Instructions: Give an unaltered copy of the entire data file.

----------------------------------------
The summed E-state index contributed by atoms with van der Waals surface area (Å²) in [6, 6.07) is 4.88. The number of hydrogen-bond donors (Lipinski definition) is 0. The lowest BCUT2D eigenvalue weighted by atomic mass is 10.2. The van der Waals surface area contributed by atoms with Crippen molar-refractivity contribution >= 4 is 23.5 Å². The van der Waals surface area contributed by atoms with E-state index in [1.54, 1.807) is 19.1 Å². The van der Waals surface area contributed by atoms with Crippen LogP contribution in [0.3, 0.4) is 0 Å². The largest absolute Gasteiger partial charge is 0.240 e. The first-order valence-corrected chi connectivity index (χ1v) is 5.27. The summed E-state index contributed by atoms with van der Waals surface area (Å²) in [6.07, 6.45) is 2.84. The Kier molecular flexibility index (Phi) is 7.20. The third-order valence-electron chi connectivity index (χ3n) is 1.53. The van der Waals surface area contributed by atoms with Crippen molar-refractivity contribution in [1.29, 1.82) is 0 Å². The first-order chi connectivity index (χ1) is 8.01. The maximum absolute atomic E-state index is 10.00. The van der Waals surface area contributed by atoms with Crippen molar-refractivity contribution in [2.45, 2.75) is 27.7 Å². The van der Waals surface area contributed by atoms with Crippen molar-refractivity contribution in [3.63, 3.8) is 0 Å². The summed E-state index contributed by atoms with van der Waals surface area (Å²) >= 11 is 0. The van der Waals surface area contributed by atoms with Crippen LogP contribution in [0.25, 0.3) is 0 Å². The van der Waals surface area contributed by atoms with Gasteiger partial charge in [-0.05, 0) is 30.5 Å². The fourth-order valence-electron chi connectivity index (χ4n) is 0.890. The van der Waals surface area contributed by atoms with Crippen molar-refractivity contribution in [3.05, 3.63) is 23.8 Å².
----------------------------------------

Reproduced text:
The summed E-state index contributed by atoms with van der Waals surface area (Å²) in [6, 6.07) is 4.88. The number of hydrogen-bond donors (Lipinski definition) is 0. The lowest BCUT2D eigenvalue weighted by atomic mass is 10.2. The van der Waals surface area contributed by atoms with Crippen molar-refractivity contribution >= 4 is 23.5 Å². The van der Waals surface area contributed by atoms with E-state index in [1.54, 1.807) is 19.1 Å². The van der Waals surface area contributed by atoms with Crippen LogP contribution in [0.3, 0.4) is 0 Å². The largest absolute Gasteiger partial charge is 0.240 e. The first-order valence-corrected chi connectivity index (χ1v) is 5.27. The summed E-state index contributed by atoms with van der Waals surface area (Å²) in [6.07, 6.45) is 2.84. The Kier molecular flexibility index (Phi) is 7.20. The third-order valence-electron chi connectivity index (χ3n) is 1.53. The van der Waals surface area contributed by atoms with Crippen molar-refractivity contribution in [1.29, 1.82) is 0 Å². The first-order chi connectivity index (χ1) is 8.01. The maximum absolute atomic E-state index is 10.00. The van der Waals surface area contributed by atoms with Crippen molar-refractivity contribution in [2.45, 2.75) is 27.7 Å². The van der Waals surface area contributed by atoms with Crippen molar-refractivity contribution in [3.63, 3.8) is 0 Å². The summed E-state index contributed by atoms with van der Waals surface area (Å²) >= 11 is 0. The van der Waals surface area contributed by atoms with Crippen LogP contribution in [0.25, 0.3) is 0 Å². The van der Waals surface area contributed by atoms with Gasteiger partial charge in [-0.05, 0) is 30.5 Å². The fourth-order valence-electron chi connectivity index (χ4n) is 0.890. The van der Waals surface area contributed by atoms with Crippen molar-refractivity contribution in [3.05, 3.63) is 23.8 Å².